Dining on Words, Part 1: Fruits

April is National Poetry Month. I know, you’re probably asking why I’m even bringing that up a blog devoted to culinary history materials. The truth is, it might just surprise you how much poetry there is on the subject of food, eating, and everything that goes along with it. Or maybe you aren’t–after all, food is so much a part of our lives. And we have touched on this subject before, with specific, culinary-focused literary items. Whether you’re surprised or not, for a couple of posts this month, I thought we would look at some poetry from other publications in our collections that somehow involve food. (And not just because both of those things have a special place in my heart.)

When it comes to the topic of fruit, there are a lot of poems. Seriously, a LOT. While looking for a specific on by D. H. Lawrence, I found five other ones, each dedicated to a specific fruit. The pomegranate has a long history as a symbol and plays a part of many-a-poem (and story), so it seemed a good place to start.

from The Collected Poems of D. H. Lawrence, v.2, 1928.

Lawrence talks briefly about pomegranates growing on trees, which got me thinking about Robert Frost’s “After Apple Picking.” Although it does describe apples, it also focuses on the act of acquiring them from their trees.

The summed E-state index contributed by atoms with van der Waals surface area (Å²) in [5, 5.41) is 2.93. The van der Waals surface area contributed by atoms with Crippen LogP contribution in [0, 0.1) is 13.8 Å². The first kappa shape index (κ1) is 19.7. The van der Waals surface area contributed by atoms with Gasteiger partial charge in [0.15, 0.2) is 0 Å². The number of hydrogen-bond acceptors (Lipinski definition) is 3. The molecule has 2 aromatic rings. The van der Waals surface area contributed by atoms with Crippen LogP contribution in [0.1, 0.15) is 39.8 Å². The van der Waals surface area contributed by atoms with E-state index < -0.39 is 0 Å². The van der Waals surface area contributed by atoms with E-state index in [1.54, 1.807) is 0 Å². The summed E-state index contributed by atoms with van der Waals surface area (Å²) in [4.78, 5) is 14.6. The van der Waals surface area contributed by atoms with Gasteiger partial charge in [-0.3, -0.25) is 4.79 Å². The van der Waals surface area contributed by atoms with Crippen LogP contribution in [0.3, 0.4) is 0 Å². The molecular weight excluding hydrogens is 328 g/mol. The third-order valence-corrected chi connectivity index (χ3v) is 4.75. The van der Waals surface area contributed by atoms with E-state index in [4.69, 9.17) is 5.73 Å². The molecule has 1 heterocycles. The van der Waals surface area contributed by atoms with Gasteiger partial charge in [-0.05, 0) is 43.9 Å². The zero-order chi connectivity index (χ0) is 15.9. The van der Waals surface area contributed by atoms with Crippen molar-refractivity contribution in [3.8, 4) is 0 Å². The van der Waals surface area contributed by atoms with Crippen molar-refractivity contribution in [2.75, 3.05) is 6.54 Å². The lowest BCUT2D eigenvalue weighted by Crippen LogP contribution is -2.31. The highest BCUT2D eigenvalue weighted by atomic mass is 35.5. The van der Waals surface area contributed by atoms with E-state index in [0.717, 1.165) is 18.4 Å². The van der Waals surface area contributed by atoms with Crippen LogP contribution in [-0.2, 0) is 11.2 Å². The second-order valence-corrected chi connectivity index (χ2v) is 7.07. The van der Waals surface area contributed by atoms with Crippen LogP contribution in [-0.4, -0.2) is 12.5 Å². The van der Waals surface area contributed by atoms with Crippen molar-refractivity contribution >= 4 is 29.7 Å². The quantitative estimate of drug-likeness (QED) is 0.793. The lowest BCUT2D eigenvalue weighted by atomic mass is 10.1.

from Collected Poems of Robert Frost, c.1930

From pomegranates and apples, we’re switching to stone fruits for our final poems. Wallace Stevens’ “A Dish of Peaches in Russia,” peaches are repeatedly tied to images of places for the speaker.

from The Collected Poems of Wallace Stevens, c.1954

Last up for this week is probably the most well-known of this group. These days, you’re likely to find it used on the Internet as a meme, but William Carlos Williams’ poem about plums has been iconic for a long time!

from The Collected Earlier Poems of William Carlos Williams, c.1951

In our next post, we’ll look at what do to once you have some food gathered (in other words, poetry about invitations to dine and the act of eating).

Although we don’t have a copy in our collection, my favorite poem laden with fruit imagery is Christina Rossetti’s “Goblin Market,” which part poem, part instructive lesson for young women in the Victorian era. It’s more than a little creepy as the poem continues, but the first part reads like a trip through the produce section! Did I miss your favorite “fruit” poem? Feel free to share in the comments!

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